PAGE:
Survey Data

Reg No

14403107


Rating

Regional


Categories of Special Interest

Architectural, Technical


Original Use

Country house


In Use As

Country house


Date

1740 - 1760


Coordinates

288624, 261751


Date Recorded

31/01/2003


Date Updated

--/--/--


Description

Detached six-bay two-storey over basement Palladian house, built c.1750. The central block is joined by straight arcades to four-bay two-storey wings that project beyond the house creating a courtyard. The courtyard before the house, is completed by the presence of quadrangle walls that project beyond the wings to the east and the west. These walls are terminated by gate piers of square plan surmounted by urns. The main block is built of coursed limestone. The entrance with block-and-start surrounds is reached by a flight of steps over a semi-basement. The tripartite doorcase with fanlight is crowned by an open pediment with a round-headed niche, flanked by Ionic columns, above to the first floor. The ground floor windows have block-and-start surrounds and stone sills which are linked by a string course and the first floor windows have architraves crowned by entablatures. All windows have flat-headed openings. The front fa├žade (south) of the building is finished by a cornice, over which is the low hipped roof of natural slate and two rendered chimneystacks. The two-storey wings have corner quoins, heavy architraves to ground floor windows, plain windows to first floor and hipped roofs. The single-story linking arcades are built of ashlar limestone. A stable block and a variety of outbuildings to site. An icehouse is located to the southwest of the house along with the remains of a kitchen garden. The main entrance to the house is located to the south.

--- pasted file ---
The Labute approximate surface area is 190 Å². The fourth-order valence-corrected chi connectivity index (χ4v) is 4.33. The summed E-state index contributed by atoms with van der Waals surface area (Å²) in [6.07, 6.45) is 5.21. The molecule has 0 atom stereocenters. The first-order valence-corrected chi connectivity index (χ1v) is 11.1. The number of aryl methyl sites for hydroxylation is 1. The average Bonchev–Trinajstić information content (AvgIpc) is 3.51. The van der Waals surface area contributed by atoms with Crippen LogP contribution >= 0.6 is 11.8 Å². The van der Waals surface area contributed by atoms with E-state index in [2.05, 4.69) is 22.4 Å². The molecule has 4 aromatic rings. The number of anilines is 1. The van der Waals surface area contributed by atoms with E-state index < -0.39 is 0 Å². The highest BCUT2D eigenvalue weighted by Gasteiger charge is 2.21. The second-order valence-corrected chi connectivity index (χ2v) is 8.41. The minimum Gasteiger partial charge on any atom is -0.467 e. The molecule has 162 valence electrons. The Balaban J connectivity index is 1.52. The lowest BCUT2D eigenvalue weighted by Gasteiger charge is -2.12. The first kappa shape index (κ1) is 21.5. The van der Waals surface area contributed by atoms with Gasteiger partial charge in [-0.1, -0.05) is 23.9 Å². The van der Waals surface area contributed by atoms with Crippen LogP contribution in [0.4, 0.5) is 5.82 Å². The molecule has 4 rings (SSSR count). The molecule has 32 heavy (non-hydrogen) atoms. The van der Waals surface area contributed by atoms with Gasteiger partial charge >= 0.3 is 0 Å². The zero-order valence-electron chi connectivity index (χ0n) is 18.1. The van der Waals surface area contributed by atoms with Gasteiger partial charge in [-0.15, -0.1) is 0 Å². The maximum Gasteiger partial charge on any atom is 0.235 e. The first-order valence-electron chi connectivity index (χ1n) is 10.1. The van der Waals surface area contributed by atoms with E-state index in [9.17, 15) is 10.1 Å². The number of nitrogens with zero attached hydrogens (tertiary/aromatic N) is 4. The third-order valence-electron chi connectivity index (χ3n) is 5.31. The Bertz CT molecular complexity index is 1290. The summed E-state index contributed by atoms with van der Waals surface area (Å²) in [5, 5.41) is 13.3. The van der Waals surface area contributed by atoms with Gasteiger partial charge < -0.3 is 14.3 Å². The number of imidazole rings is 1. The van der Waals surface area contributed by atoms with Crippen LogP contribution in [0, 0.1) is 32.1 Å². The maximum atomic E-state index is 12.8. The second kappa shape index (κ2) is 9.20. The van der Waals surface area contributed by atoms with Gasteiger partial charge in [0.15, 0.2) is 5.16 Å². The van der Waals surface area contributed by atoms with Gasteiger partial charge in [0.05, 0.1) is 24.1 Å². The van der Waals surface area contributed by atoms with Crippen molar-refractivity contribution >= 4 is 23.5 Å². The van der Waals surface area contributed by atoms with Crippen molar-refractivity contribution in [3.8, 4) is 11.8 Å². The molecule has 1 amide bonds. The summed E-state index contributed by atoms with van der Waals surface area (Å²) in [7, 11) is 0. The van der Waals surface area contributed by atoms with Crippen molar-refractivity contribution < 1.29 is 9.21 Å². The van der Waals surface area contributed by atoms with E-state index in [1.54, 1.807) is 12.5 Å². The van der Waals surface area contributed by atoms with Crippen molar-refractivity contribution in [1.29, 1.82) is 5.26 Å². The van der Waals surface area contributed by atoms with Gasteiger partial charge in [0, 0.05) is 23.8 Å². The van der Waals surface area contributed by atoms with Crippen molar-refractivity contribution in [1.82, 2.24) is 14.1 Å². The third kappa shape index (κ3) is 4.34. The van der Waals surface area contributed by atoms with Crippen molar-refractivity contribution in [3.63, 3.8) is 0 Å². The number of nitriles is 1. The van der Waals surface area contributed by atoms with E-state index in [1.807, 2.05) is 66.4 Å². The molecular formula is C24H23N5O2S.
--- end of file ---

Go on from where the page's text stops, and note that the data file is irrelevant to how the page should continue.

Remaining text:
Appraisal

Designed by the renowned architect Richard Castle in 1751. Bellinter is a classic mid eighteenth-century Palladian house with its two-storey central block, linked to two-storey wings by single-storey arcades, creating a forecourt in front of the house. This creates a building of pleasant symmetry and scale which is of immediate architectural importance. The building is graded in scale from ground to roofline. It gets progressively lighter from semi-basement utilising block and start windows on ground floor to lighter architraves on first floor to cornice. The house forms an interesting group with the surviving related outbuildings and entrance gates.